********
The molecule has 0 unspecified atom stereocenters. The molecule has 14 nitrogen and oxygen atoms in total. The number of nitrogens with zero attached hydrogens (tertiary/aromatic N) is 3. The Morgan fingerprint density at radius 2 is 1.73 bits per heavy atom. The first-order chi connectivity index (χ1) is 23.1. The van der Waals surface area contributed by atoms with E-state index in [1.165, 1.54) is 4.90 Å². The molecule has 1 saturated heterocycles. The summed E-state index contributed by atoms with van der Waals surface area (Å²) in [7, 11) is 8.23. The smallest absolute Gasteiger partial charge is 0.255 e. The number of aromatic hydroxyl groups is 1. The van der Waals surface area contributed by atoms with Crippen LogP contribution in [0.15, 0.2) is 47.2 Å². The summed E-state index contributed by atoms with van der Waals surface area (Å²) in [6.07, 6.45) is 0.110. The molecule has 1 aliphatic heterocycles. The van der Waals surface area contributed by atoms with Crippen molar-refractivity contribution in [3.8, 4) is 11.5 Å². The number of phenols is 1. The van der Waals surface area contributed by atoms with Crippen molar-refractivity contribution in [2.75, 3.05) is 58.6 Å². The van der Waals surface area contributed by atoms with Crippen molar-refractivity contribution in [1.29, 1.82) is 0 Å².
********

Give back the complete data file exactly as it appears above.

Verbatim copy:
The molecule has 0 unspecified atom stereocenters. The molecule has 14 nitrogen and oxygen atoms in total. The number of nitrogens with zero attached hydrogens (tertiary/aromatic N) is 3. The Morgan fingerprint density at radius 2 is 1.73 bits per heavy atom. The first-order chi connectivity index (χ1) is 23.1. The van der Waals surface area contributed by atoms with E-state index in [1.165, 1.54) is 4.90 Å². The molecule has 1 saturated heterocycles. The summed E-state index contributed by atoms with van der Waals surface area (Å²) in [7, 11) is 8.23. The smallest absolute Gasteiger partial charge is 0.255 e. The number of aromatic hydroxyl groups is 1. The van der Waals surface area contributed by atoms with Crippen LogP contribution in [0.15, 0.2) is 47.2 Å². The summed E-state index contributed by atoms with van der Waals surface area (Å²) in [6.07, 6.45) is 0.110. The molecule has 1 aliphatic heterocycles. The van der Waals surface area contributed by atoms with Crippen molar-refractivity contribution in [3.8, 4) is 11.5 Å². The number of phenols is 1. The van der Waals surface area contributed by atoms with Crippen molar-refractivity contribution in [2.75, 3.05) is 58.6 Å². The van der Waals surface area contributed by atoms with Crippen molar-refractivity contribution in [1.29, 1.82) is 0 Å².